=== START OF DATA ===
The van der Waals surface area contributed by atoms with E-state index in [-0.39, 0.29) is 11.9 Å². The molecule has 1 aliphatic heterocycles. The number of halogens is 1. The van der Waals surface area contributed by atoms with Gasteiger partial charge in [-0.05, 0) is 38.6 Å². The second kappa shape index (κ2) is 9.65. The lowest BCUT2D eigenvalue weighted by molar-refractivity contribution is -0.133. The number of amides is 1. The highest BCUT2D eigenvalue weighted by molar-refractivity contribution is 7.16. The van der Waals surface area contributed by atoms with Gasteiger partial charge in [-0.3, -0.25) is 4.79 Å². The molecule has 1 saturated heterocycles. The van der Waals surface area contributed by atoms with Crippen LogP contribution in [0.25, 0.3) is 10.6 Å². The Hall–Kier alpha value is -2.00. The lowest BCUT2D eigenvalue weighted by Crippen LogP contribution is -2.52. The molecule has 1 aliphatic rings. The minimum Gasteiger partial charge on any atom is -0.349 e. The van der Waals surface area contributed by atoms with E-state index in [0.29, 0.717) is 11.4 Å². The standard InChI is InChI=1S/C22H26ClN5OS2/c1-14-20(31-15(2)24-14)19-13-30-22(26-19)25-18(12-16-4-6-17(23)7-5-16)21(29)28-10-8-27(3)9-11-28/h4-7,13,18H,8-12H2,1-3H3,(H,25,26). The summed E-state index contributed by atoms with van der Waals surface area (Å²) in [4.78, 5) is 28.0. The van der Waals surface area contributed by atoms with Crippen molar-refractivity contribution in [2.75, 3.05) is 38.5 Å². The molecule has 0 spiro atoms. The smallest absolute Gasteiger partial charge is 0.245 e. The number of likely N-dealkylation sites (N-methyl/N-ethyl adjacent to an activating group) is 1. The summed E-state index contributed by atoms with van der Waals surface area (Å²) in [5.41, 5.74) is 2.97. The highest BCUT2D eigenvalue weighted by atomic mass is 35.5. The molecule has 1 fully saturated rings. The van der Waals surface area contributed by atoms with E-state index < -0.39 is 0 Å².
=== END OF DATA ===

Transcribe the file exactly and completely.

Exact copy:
The van der Waals surface area contributed by atoms with E-state index in [-0.39, 0.29) is 11.9 Å². The molecule has 1 aliphatic heterocycles. The number of halogens is 1. The van der Waals surface area contributed by atoms with Gasteiger partial charge in [-0.05, 0) is 38.6 Å². The second kappa shape index (κ2) is 9.65. The lowest BCUT2D eigenvalue weighted by molar-refractivity contribution is -0.133. The number of amides is 1. The highest BCUT2D eigenvalue weighted by molar-refractivity contribution is 7.16. The van der Waals surface area contributed by atoms with Gasteiger partial charge in [-0.3, -0.25) is 4.79 Å². The molecule has 1 saturated heterocycles. The van der Waals surface area contributed by atoms with Crippen LogP contribution in [0.25, 0.3) is 10.6 Å². The Hall–Kier alpha value is -2.00. The lowest BCUT2D eigenvalue weighted by Crippen LogP contribution is -2.52. The molecule has 1 aliphatic rings. The minimum Gasteiger partial charge on any atom is -0.349 e. The van der Waals surface area contributed by atoms with E-state index in [0.29, 0.717) is 11.4 Å². The standard InChI is InChI=1S/C22H26ClN5OS2/c1-14-20(31-15(2)24-14)19-13-30-22(26-19)25-18(12-16-4-6-17(23)7-5-16)21(29)28-10-8-27(3)9-11-28/h4-7,13,18H,8-12H2,1-3H3,(H,25,26). The summed E-state index contributed by atoms with van der Waals surface area (Å²) in [4.78, 5) is 28.0. The van der Waals surface area contributed by atoms with Crippen molar-refractivity contribution in [2.75, 3.05) is 38.5 Å². The molecule has 0 spiro atoms. The smallest absolute Gasteiger partial charge is 0.245 e. The number of likely N-dealkylation sites (N-methyl/N-ethyl adjacent to an activating group) is 1. The summed E-state index contributed by atoms with van der Waals surface area (Å²) in [5.41, 5.74) is 2.97. The highest BCUT2D eigenvalue weighted by atomic mass is 35.5. The molecule has 1 fully saturated rings. The van der Waals surface area contributed by atoms with E-state index < -0.39 is 0 Å².